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HER Number:MDV120669
Name:Coryton's Tunnel, Dawlish


Railway tunnel initially constructed for the South Devon Railway in 1846 and subsequently widened; the north portal being replaced in the late 19th/early 20th century. Named after Jane Coryton, landowner of this stretch of coast in the 19th century. One of five tunnels on the South Devon Railway between Teignmouth and Dawlish.


Grid Reference:SX 960 758
Map Sheet:SX97NE
Admin AreaDevon
Civil ParishDawlish
Ecclesiastical ParishDAWLISH

Protected Status: none recorded

Other References/Statuses: none recorded

Monument Type(s) and Dates

  • RAILWAY TUNNEL (Built, XIX - 1801 AD to 1900 AD (Between))

Full description

Ordnance Survey, 1880-1899, First Edition Ordnance 25 inch map (Cartographic). SDV336179.

Coryton Tunnel marked on the Great Western railway.

Garnsworthy, P., 2013, Brunel's Atmostpheric Railway, 50-51 (Monograph). SDV360708.

The location of Coryton Tunnel and its east portal are shown on one of a series of watercolours by William Dawson of Brunel's Atmospheric Railway in the 1840s.

Historic England, 2018, Coryton East and West Tunnel Portals (List of Blds of Arch or Historic Interest). SDV361227.

Confirmation that the tunnel portals have been issued with a Certificate of Immunity from listing for five years.

Historic England, 2018, Coryton Tunnel East and West Portals (List of Blds of Arch or Historic Interest). SDV361196.

Notification that following a recommendation from Historic England, the Secretary of State for Digital, Culture, Media and Sport has decided not to list the tunnel portals but is minded to issue a Certificate of Immunity from Listing (COI).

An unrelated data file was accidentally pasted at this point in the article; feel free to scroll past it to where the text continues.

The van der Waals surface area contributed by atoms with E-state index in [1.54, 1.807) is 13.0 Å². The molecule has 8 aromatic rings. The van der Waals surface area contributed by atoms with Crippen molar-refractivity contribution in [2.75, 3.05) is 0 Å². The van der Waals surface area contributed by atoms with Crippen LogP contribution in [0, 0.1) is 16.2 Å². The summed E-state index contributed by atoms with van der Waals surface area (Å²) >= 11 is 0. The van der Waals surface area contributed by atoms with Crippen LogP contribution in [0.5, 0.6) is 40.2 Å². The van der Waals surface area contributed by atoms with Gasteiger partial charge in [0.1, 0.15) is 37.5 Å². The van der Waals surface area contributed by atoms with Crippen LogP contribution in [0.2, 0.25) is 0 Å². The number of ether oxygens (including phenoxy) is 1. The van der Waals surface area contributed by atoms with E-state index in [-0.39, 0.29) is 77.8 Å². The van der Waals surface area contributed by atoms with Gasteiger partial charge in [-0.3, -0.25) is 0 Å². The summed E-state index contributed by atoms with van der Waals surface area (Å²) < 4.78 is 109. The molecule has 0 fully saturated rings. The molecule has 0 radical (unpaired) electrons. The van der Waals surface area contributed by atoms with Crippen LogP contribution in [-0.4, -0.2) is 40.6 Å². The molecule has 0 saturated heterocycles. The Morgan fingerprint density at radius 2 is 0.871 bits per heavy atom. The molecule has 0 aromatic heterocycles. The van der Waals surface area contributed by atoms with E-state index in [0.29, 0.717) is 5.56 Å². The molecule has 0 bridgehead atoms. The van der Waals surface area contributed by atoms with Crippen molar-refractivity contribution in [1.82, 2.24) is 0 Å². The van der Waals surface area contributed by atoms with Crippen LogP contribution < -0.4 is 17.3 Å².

When first constructed in 1846, the engineering of the West Devon Line between Dawlish and Teignmouth necessitated the construction of many railway features, including the five tunnels between the two stations. As such, the Coryton tunnel portals were part of the early, pre-1850 development of railway engineering, and also contributed to the 1841-50 ‘heroic age of railway building’. The Coryton south portal retains the only fabric in the portals as designed in 1846 by Brunel on the Dawlish to Teignmouth stretch of the West Devon Line. However, this fabric, of sandstone construction with remains of the ‘bellmouth’ tunnel at the portal end, is only a fragment, and is not sufficient to compensate for the overall loss of early fabric through the widening and re-facing of the portal in engineering brick in the early C20. Additionally, the evidential and historic connection is less than that which survives on comparable listed tunnel portals on the GWR by Brunel; for example Saltford Tunnel West and East Portals near Keynsham (individually listed at Grade II).